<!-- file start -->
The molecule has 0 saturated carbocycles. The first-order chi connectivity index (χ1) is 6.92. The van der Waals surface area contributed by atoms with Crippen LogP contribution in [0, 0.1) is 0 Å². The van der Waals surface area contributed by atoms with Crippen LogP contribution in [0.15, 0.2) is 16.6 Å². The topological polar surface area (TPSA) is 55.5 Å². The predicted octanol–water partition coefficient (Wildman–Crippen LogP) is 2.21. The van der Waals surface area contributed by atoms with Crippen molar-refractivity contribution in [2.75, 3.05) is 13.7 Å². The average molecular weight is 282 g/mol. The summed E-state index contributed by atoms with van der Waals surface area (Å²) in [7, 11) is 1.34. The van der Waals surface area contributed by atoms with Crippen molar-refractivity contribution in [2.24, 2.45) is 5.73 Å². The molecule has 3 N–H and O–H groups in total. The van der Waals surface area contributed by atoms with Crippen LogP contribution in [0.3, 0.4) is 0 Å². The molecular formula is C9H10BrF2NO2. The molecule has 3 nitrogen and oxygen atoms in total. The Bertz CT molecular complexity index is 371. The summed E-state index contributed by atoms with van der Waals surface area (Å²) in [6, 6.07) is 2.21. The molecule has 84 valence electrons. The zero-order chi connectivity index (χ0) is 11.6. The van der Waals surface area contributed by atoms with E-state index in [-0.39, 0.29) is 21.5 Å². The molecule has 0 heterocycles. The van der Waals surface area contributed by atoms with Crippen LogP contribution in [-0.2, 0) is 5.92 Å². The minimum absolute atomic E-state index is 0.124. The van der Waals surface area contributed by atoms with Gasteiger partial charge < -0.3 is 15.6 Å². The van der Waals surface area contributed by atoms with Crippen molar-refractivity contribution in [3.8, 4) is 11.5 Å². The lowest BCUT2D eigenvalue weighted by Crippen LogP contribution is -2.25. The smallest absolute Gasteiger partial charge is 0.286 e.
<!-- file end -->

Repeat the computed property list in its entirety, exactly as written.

The molecule has 0 saturated carbocycles. The first-order chi connectivity index (χ1) is 6.92. The van der Waals surface area contributed by atoms with Crippen LogP contribution in [0, 0.1) is 0 Å². The van der Waals surface area contributed by atoms with Crippen LogP contribution in [0.15, 0.2) is 16.6 Å². The topological polar surface area (TPSA) is 55.5 Å². The predicted octanol–water partition coefficient (Wildman–Crippen LogP) is 2.21. The van der Waals surface area contributed by atoms with Crippen molar-refractivity contribution in [2.75, 3.05) is 13.7 Å². The average molecular weight is 282 g/mol. The summed E-state index contributed by atoms with van der Waals surface area (Å²) in [7, 11) is 1.34. The van der Waals surface area contributed by atoms with Crippen molar-refractivity contribution in [2.24, 2.45) is 5.73 Å². The molecule has 3 N–H and O–H groups in total. The van der Waals surface area contributed by atoms with Crippen LogP contribution in [0.3, 0.4) is 0 Å². The molecular formula is C9H10BrF2NO2. The molecule has 3 nitrogen and oxygen atoms in total. The Bertz CT molecular complexity index is 371. The summed E-state index contributed by atoms with van der Waals surface area (Å²) in [6, 6.07) is 2.21. The molecule has 84 valence electrons. The zero-order chi connectivity index (χ0) is 11.6. The van der Waals surface area contributed by atoms with E-state index in [-0.39, 0.29) is 21.5 Å². The molecule has 0 heterocycles. The van der Waals surface area contributed by atoms with Crippen LogP contribution in [-0.2, 0) is 5.92 Å². The minimum absolute atomic E-state index is 0.124. The van der Waals surface area contributed by atoms with Gasteiger partial charge < -0.3 is 15.6 Å². The van der Waals surface area contributed by atoms with Crippen molar-refractivity contribution in [3.8, 4) is 11.5 Å². The lowest BCUT2D eigenvalue weighted by Crippen LogP contribution is -2.25. The smallest absolute Gasteiger partial charge is 0.286 e.